Among the heads in jeopardy may be that of Mick Newmarch, formerly of the Prudential, and senior executives of Swiss Bank Corporation, the investment bank the others most love to hate.
We do not yet know whether this view of two high-profile cases - one concerned with the timing of a share sale, the other with purchases of options on electricity company shares - is a caricature or not. But of one thing we can be sure: the message has gone out from the Treasury that something must be done to demonstrate that regulation is now working more effectively.
In itself a little bit of regulatory aggression from the Treasury may seem no bad thing. The record has been inglorious since the beginning, when the hotchpotch of the Financial Services Act was written in the mid- 1980s. About time, you may say, that a few stable doors were bolted with horses still inside.
This is not, however, as risk free a policy as the mandarins may imagine. If evidence ever did emerge of a joint effort between Whitehall and the regulators to nail miscreants in a particular case, smart defence lawyers would run rings round the prosecution in a regulatory appeal hearing.
Swiss Bank Corporation has already shown the effectiveness of its combat training in dealings with the Stock Exchange, the Takeover Panel and the Securities and Futures Authority. Indeed, the bank's army of lawyers stopped the SFA in its tracks last week when it appeared ready to put out a critical statement on the controversial share dealings.
The bigger risk is that if the Treasury feels it necessary to meddle in the detail, it will further weaken the regulators' own standing. They have had enough trouble already establishing themselves as an independent force to be reckoned with.
Split between a statutory Securities and Investments Board and a host of self-regulatory satellites dealing with individual cases, the structure is deeply flawed, but the government is not prepared to devote parliamentary time to doing anything about it.
By interfering, the Treasury may now simply be filling a power vacuum at the centre. But that makes it even less likely that the regulators will develop the personal standing and legal muscle to challenge a company like SBC when it pushes out the boundaries. All the more urgent, then, to merge the satellite regulators into a statutory SIB that will be effective, independent and powerful enough to manage without a Treasury nanny.
A hard task for
Last Friday was the closing date for applications for the job of director general of Fair Trading, to succeed Sir Bryan Carsberg in May. But the choice will not be as simple as picking the best CV from those submitted by the headhunters, Saxton Bampfylde. The firm was unavailable to comment on the attributes it was looking for, but to judge from Sir Bryan's frustrations in the job, fierce independence is not likely to be among them.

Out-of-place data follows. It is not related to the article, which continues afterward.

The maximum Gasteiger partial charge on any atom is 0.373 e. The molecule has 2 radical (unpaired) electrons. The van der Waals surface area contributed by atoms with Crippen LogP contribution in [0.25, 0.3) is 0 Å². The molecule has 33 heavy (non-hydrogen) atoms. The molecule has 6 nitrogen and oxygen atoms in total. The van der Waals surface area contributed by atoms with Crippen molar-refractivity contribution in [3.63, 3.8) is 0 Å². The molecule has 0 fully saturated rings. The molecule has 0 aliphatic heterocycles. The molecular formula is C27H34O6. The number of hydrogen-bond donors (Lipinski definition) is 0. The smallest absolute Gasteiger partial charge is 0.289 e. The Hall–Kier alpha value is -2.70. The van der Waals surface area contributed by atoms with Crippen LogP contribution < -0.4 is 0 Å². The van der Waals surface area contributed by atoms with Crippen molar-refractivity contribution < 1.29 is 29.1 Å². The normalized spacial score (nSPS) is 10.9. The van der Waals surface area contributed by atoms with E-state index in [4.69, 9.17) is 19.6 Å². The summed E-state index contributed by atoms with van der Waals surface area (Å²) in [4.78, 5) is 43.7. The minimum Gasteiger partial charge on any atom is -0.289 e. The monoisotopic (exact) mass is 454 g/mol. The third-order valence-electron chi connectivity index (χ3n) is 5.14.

Mr Heseltine is apparently against the idea of a lawyer or accountant and in favour of an industrialist to line up beside Graeme Odgers of the Monopolies Commission. That way, say cynics, the President of the Board of Trade would not have to make any decisions on referrals since the matter would not arise. The sticking point here is likely to be the salary, around £85,000. In these days of heady executive remuneration what business person worth his or her salt is going to get out of bed for that?
The utility regulators, the breed from which Sir Bryan emerged, are probably ruled out, partly because they are currently so unpopular - but perhaps also because their existing jobs are now more attractive to them than a neutered OFT. That leaves us with the possibility of some kind of academic, specialising in accountancy or economics - but grounded in the real world. Somebody like John Kay, formerly of London Business School and now of the consultancy London Economics?
Whether the pay is good enough to attract a director from the boundaries of academia and business may not be the key issue. The more serious deterrent is the widespread belief that independence is not among the qualities sought from a candidate.
Playing safe pays off
for Kleinwort Benson
Only a year ago Kleinwort Benson was still recovering from a series of past disasters. Warburg was riding high as the City's flagship. Yesterday the Kleinwort people had to work hard to keep the smirks off their faces. Their bank is shaping up to be the Lloyds Bank of the late 1990s - successful for what it does not do as much as for what it does.
Kleinwort has given volatile trading on its own account a wide berth. The billion dollar punting that made Wall Street houses seemingly unstoppable in 1993 has laid them low in 1994, but Kleinwort has fortunately avoided the problem.Market making has been run conservatively, to minimise risk. This approach stems from harsh lessons from losses at the beginning of the decade, which led to a long period of cost cutting and rationalisation.The staff numbers are beginning to tick up again, but the watchword this time is steady progress. No headlong expansion and no attempts to be all things to all people.
This modest approach even extends to hymning the praises of its American partners in 1994's global deals. The bank will continue to sell European and other equities into the US, but it will make no attempt to compete for domestic American business.
Kleinwort even suggested yesterday that the Americans, who felt the heat worst from the bond turmoil last spring, may now be facing structural decline, though that may be going a bit far. So is Kleinwort still an attractive bid target - its problems sorted out, but still affordable? Lord Rockley insists it is not looking for a suitor, and is not in talks. Linking up with a partner may still make sense, however - as long as Kleinwort handles its merger negotiations better than Warburg did.Reuse content